Voices

Ritchie’s artwork looks beyond form of face

Ceramic artist Sheri Ritchie stands with finished and unfinished pieces of her work at Clay Connection, 714 E. Sprague Ave., Tuesday. Ritchie’s work is whimsical and flowing, usually on the theme of the female form. (Jesse Tinsley)
Ceramic artist Sheri Ritchie stands with finished and unfinished pieces of her work at Clay Connection, 714 E. Sprague Ave., Tuesday. Ritchie’s work is whimsical and flowing, usually on the theme of the female form. (Jesse Tinsley)

Sculptor, photographer and multimedia artist Sheri Ritchie is a bit of an alchemist – she creates tangible and thought-provoking things out of mud mixtures and fleeting thoughts. Clay and simple images become gateways to the inner workings of the human spirit.

“I am interested in provoking thought between the inner essence and the outer self,” she said. “I usually avoid a clear identity in the form of a face which is where we look to read emotion. I hope that the ‘figure’s’ identity and emotions come from the whole.”

Ritchie’s hand-built and carved sculptures represent the feminine form with soft and exaggerated curves. When looking at it from a different angle, a thigh or derriere becomes a rock formation or a hillside. Her whimsical creations include wings, birds, body parts and figures that kneel, curl, lounge, reach and offer things like hearts and gemstones.

Ritchie was born in South Carolina. Her father was an executive and the family moved every couple of years. Drawing and writing poetry kept Ritchie grounded as she learned to adapt to change.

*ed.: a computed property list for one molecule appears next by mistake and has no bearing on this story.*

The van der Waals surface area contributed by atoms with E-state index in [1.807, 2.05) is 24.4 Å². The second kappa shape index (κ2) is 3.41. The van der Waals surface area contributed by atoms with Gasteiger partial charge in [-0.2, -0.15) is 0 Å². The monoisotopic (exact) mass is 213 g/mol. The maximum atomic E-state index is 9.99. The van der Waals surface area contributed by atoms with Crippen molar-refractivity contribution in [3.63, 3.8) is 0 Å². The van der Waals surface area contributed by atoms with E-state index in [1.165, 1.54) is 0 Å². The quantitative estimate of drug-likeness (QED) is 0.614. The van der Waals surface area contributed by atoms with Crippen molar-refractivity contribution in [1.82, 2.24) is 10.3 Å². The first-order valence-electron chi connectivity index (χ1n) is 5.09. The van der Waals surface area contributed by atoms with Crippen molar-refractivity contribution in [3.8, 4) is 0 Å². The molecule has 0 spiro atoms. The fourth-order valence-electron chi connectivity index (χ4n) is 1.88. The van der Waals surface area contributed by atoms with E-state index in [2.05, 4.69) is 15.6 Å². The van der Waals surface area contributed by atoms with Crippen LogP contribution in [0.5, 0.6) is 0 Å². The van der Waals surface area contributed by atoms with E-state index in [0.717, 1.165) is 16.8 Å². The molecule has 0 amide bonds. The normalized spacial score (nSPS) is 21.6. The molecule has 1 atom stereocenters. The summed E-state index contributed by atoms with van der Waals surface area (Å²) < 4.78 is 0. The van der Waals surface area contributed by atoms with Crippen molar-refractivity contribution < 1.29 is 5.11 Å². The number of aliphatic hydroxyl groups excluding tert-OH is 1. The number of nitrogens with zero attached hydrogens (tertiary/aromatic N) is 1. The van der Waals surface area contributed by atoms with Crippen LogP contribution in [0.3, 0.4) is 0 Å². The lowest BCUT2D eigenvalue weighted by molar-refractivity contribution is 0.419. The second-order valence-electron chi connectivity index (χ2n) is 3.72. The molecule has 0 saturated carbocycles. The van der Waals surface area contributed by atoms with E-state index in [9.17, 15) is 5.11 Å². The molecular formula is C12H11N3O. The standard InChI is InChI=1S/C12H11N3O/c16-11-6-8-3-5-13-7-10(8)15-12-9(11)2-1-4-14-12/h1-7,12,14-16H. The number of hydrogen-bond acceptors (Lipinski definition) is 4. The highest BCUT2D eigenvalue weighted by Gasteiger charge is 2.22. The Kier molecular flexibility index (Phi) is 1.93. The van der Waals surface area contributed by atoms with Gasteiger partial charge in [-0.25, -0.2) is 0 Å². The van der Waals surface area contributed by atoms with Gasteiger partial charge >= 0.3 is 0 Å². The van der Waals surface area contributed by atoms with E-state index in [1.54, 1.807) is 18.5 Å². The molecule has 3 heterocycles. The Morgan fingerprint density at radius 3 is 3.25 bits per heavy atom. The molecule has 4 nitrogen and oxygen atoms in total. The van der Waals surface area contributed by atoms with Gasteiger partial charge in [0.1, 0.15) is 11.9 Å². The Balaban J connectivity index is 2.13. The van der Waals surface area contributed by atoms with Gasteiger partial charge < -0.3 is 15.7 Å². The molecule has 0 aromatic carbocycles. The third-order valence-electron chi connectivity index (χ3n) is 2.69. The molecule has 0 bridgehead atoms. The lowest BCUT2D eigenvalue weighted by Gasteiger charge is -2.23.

“I’d draw, carve wood and soap, build sand sculptures, write poems, paint, make journals of beautiful things or whatever happened to inspire me at the moment,” she said. “Even if no one ever saw it, the process of creating was, and is, enough for me.”

Raised with a strong sense of self and wonder, Ritchie embraced change and adventure. At 17, she traveled to the Middle East and stayed for two years. “I experienced amazing things and a culture that was vastly different from anything I knew. I learned to live without what a 17-year-old girl thinks she needs. It molded me into a different person who saw a bigger picture.”

The “bigger picture” is subtly represented in the artist’s work as she captures what lies beneath and within her subjects, including her photographs where a child’s face shows an old soul or the close-up of an item’s surface shows otherworldly highways.

Ritchie, 53, has traveled many highways. After spending many years in California and wearing many hats, including inventor, publisher, advertising salesperson, and artist, she ended up in Spokane. She seems to have no problem moving about, adapting, learning and growing. Through change, her artistic nature has remained constant and she took classes as often as she could. Now she spends much of her time at the Clay Connection, 714 E. Sprague Ave., where she recently became director of marketing. There she has access to a network of instructors and peers that she considers a priceless asset to her continuing development as an artist.

Ritchie’s work is currently shown at The Bozzi Collection Gallery and the Clay Connection Gallery, and will be at Manic Moon and More Artist Emporium and Avenue West Gallery in the near future, a future that is sure to include change, adventure and her personal views of the bigger picture.



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